The Premier League is planning to sell content overseas via a Netflix-style service, Richard Masters, its new chief executive, has revealed.
Masters confirmed that the Premier League had already considered launching its own digital service – streaming live games and other content directly – in some countries during the TV bidding process for the 2019-22 seasons. He said such a service which would allow the Premier League to charge directly for a “Premflix”channel rather than sell the rights to TV companies – was on the table for the 2022-25 seasons.
“During the last process we spent quite a lot of time and invested a lot of recourse in building out our expertise and capacity in direct-to-consumer,” said Masters, speaking to UK media. “We considered whether it would be the right time to test a few markets and decided not to. But we are going to continue for the planning phase in the next commercial term to build out those capabilities.”
“We were ready last time and we will be ready next time should the opportunity arise. I’m not saying it will happen in the next cycle, or when it will happen, but eventually the Premier League will move to a mix of direct-to-consumer and media rights sales,” he added.
“There is risk associated with it,” Masters admitted. “Sports competitions like the Premier League have been successful in seeking partnerships with established broadcasters and having to secure funding as its model. Secured licensed revenue and direct-to-consumer revenue are entirely different strategies – the transition from one to the other, if and when it ever happens, would be a big moment.”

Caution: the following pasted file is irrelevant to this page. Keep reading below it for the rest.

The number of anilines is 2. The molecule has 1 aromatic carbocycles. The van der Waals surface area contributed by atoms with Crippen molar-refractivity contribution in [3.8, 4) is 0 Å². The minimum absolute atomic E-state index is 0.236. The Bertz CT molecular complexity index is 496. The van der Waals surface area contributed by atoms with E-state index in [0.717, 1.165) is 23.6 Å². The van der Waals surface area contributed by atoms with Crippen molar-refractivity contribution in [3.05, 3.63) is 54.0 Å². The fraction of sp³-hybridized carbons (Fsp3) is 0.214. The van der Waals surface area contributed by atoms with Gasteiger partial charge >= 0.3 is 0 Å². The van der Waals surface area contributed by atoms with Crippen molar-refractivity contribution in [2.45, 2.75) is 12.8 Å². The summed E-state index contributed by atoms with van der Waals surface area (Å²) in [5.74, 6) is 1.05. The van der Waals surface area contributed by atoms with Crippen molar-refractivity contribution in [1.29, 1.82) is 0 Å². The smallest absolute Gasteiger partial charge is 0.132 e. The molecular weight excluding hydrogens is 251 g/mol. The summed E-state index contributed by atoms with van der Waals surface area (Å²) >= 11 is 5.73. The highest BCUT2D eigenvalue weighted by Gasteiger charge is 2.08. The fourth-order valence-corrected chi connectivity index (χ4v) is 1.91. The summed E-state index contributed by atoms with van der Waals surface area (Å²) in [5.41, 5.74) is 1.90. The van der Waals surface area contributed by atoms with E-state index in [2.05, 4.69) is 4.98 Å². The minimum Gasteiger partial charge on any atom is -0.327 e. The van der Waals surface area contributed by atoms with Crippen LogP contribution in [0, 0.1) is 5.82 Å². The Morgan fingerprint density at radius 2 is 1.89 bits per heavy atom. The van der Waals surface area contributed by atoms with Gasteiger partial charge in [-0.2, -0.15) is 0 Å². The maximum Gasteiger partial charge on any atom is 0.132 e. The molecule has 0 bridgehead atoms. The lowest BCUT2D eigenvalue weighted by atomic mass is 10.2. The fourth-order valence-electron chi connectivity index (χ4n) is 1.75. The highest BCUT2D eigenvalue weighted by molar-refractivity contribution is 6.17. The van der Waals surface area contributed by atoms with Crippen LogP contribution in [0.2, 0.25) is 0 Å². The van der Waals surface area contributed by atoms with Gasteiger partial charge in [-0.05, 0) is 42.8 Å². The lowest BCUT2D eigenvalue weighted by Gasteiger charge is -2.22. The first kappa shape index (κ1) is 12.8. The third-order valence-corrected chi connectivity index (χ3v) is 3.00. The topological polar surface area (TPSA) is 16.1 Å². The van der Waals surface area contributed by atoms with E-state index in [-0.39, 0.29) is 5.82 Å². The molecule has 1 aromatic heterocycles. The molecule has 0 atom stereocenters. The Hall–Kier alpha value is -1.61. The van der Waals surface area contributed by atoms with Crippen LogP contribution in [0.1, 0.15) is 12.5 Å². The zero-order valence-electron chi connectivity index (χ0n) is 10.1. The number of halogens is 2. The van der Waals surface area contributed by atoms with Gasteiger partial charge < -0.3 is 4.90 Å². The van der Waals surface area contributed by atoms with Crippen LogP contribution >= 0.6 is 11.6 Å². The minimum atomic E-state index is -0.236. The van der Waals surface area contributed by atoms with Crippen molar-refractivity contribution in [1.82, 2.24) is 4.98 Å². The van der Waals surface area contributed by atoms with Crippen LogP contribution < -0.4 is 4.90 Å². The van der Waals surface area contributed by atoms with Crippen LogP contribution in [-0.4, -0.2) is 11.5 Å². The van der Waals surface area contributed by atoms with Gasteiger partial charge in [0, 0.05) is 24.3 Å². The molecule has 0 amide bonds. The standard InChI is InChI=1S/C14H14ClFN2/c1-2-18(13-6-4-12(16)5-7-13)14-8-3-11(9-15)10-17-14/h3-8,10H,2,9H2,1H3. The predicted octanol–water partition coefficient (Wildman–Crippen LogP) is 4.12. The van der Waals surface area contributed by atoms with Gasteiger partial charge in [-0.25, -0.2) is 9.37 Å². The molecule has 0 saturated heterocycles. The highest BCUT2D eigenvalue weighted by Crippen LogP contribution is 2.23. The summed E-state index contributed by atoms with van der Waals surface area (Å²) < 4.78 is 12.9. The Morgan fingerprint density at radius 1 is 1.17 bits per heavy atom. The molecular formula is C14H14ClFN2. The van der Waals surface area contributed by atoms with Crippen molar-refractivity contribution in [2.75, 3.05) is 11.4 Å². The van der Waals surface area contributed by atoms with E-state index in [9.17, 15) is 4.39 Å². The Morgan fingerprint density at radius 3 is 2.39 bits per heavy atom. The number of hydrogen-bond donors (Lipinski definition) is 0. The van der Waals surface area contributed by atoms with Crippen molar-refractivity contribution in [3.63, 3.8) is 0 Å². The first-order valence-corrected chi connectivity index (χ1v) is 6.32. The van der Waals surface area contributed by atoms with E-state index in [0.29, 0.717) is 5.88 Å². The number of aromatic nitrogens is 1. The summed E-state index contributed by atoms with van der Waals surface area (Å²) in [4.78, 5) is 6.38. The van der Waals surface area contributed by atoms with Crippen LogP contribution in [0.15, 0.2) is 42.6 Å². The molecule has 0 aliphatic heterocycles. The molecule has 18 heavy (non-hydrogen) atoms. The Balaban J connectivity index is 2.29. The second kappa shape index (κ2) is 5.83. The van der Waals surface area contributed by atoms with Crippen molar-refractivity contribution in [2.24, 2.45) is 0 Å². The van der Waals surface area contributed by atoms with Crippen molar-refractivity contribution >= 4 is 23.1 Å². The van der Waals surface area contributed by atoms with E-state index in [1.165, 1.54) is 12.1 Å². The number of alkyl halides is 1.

The Premier League currently makes £3.1 billion a year from TV rights, of which £1.4 billion comes from overseas markets. However, launching its own streaming service in some territories could lead to substantial rises in revenue. In Singapore, for example, Singtel pays £70 million a season to the Premier League, yet it makes £175 million a year from subscribers who pay around £35 a month for live games. If the Premier League kept these TV rights for itself it could potentially make another £100 million in Singapore alone.